Patrick Couillard Hale
Patrick Couillard Hale is the new Director of Diversity and Inclusion at Bentley. He arrives fresh from Babson College, where he served as the Director of Multicultural and Identity Programs.
How did you become interested in diversity and inclusion as a career?
It began quite early, when I was an undergraduate student at the University of Illinois at Urbana-Champaign. Being at a predominantly white institution really had a tremendous impact on my experience as a student, along with navigating the experiences of being a first-generation college student and coming out during my second year. At that time, I was a computer engineering student, and I found myself feeling alone and unsuccessful within my major. Thankfully, I had a mentor who reminded me of my potential and gave me a chance to prove my worth in a different major (sociology). That led me to exploring aspects of myself — race, class, gender, sexual orientation — that I hadn't thought about prior to college, and it reminded me of the importance of paving the way for those who came after me to have a better experience than I did in higher education. This was how I wanted to make a difference, which led me to this path that I've embarked on today.
What does Diversity, Equity and Inclusion (DEI) mean to you?
For me, diversity, equity and inclusion have different meanings. I believe diversity is important because we owe it to ourselves to learn about difference and the ways that those differences can be meaningful and beautiful. Diversity means recognizing that the world is made up of people who have such different ways of being, living and understanding – all of which are worthy of respect. Where inclusion comes in is about how we live, learn and work within a community and making sure that we are inviting people to not only be heard and seen, but to be celebrated and appreciated for what they bring into the community. Equity is also important here, because we have a responsibility to look at people’s various circumstances and to make sure that each person gets exactly what they need to not just survive and sustain, but to thrive in our world.
Why is this work so important in the world of academia?
Diversity, equity, and inclusion work is important because academia is a space of immense privilege. To be able to teach in higher education or to receive a higher education degree is a privilege that is not extended to everyone. I think about this a lot; I’m the first in my family to receive a master's degree, and I wish my own mother could have had the opportunity to go to college. I also credit higher education for creating the space for me to not only learn about diversity and difference, but how to develop a cultural literacy that allows me to work meaningfully across difference and create space for others to feel whole in who they are. It’s been part of my personal and professional drive to help individuals and organizations to show their commitment to creating similar spaces.
Has there been a pivotal moment in your career where you felt as if you were making a difference in the DEI space?
There were a few smaller moments where I thought I was making a difference, but perhaps my most impactful experience was during my work at Stonehill College. Working at a small private Catholic liberal arts college as a Black, queer, non-Catholic was quite the experience, but it transformed me for the better in many ways, and it empowered me to transform the community in ways that I never expected. It was there that I started the first ever Stonehill PRIDE Week (a week-long celebration of the LGBTQ+ community) and partnered with Campus Ministry to organize a historic race immersion experience that took place in Atlanta, GA. It became clear to me that I was able to make a difference when I was in service to the communities to which I belonged, and that’s how I continue to lead to this very day.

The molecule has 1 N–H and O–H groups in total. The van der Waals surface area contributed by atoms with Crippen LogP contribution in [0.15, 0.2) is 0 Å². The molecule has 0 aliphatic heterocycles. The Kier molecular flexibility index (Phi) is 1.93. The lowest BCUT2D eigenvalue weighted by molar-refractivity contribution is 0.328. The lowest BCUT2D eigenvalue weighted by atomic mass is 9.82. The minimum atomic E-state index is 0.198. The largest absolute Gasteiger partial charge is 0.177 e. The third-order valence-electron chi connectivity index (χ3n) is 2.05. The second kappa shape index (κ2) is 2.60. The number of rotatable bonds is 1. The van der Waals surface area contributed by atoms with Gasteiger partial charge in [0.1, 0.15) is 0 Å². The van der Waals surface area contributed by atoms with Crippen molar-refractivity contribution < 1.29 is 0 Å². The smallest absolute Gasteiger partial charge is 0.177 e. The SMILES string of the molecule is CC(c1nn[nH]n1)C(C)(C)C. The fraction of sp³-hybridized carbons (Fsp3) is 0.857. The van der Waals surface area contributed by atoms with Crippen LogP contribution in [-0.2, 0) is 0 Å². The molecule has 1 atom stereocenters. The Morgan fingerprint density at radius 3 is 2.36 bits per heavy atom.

New Major Focuses on Diversity, Equity and Inclusion
I hear you were recently married. Congratulations!
Yes! This past June, I married my extraordinary partner, Jean-Denis (he/him or they/them). We had a wonderful ceremony with a small group of family and friends in Waterbury, Vermont. It was a special day with an incredibly special human.
What experiences from your past do you hope to bring to Bentley and this position?
I’m so fortunate to have worked in higher education for the last 11 years. My experiences have informed my understanding of how to work across silos and professional lines to do the important work of supporting the success and wellbeing of our students, from managing residence halls to overseeing multicultural programs to leading strategic initiatives designed to increase belonging within higher education spaces. Beyond my professional experiences, I believe that my personal values align with those of Bentley’s, and I bring an approach that is very community-centered and rooted in a philosophy of believing in the inherent dignity and worth of all people.
And building on that, what are your goals moving forward?
My main goal and motivation is to help Bentley continue advancing the good work that they’ve already started. I was immediately drawn to the amount of time and energy put into the discovery process led by the Racial Justice Task Force, and it seemed clear that Bentley was a place that knew it had not just a desire to be better but had the drive and the commitment, and I wanted to choose a place where I could be part of that change. Additionally, I hope that I can support Bentley in elevating its investment in Inclusive Excellence by working to support the improvement of the culture and climate for all community members and expand access to the opportunity of living, learning and working within an educational environment.